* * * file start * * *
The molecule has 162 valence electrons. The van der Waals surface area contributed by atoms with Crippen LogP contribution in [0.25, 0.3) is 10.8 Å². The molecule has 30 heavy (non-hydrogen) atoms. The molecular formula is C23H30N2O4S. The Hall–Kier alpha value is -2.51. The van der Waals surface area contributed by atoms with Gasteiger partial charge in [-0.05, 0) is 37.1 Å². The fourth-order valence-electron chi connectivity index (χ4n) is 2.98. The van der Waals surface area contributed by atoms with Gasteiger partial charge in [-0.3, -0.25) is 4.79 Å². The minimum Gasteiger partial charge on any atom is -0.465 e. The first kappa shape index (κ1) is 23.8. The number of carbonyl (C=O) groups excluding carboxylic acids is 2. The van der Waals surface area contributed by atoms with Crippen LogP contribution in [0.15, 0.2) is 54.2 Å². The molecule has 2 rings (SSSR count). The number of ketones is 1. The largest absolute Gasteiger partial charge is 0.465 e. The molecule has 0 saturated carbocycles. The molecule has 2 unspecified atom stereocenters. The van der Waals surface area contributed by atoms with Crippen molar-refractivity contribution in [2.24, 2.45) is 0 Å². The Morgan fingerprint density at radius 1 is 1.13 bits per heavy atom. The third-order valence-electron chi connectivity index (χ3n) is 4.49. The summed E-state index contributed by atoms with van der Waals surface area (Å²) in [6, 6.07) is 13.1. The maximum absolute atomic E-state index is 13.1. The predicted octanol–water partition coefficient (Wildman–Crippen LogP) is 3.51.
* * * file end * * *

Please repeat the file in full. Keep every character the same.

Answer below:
The molecule has 162 valence electrons. The van der Waals surface area contributed by atoms with Crippen LogP contribution in [0.25, 0.3) is 10.8 Å². The molecule has 30 heavy (non-hydrogen) atoms. The molecular formula is C23H30N2O4S. The Hall–Kier alpha value is -2.51. The van der Waals surface area contributed by atoms with Gasteiger partial charge in [-0.05, 0) is 37.1 Å². The fourth-order valence-electron chi connectivity index (χ4n) is 2.98. The van der Waals surface area contributed by atoms with Gasteiger partial charge in [-0.3, -0.25) is 4.79 Å². The minimum Gasteiger partial charge on any atom is -0.465 e. The first kappa shape index (κ1) is 23.8. The number of carbonyl (C=O) groups excluding carboxylic acids is 2. The van der Waals surface area contributed by atoms with Crippen LogP contribution in [0.15, 0.2) is 54.2 Å². The molecule has 2 rings (SSSR count). The number of ketones is 1. The largest absolute Gasteiger partial charge is 0.465 e. The molecule has 0 saturated carbocycles. The molecule has 2 unspecified atom stereocenters. The van der Waals surface area contributed by atoms with Crippen molar-refractivity contribution in [2.24, 2.45) is 0 Å². The Morgan fingerprint density at radius 1 is 1.13 bits per heavy atom. The third-order valence-electron chi connectivity index (χ3n) is 4.49. The summed E-state index contributed by atoms with van der Waals surface area (Å²) in [6, 6.07) is 13.1. The maximum absolute atomic E-state index is 13.1. The predicted octanol–water partition coefficient (Wildman–Crippen LogP) is 3.51.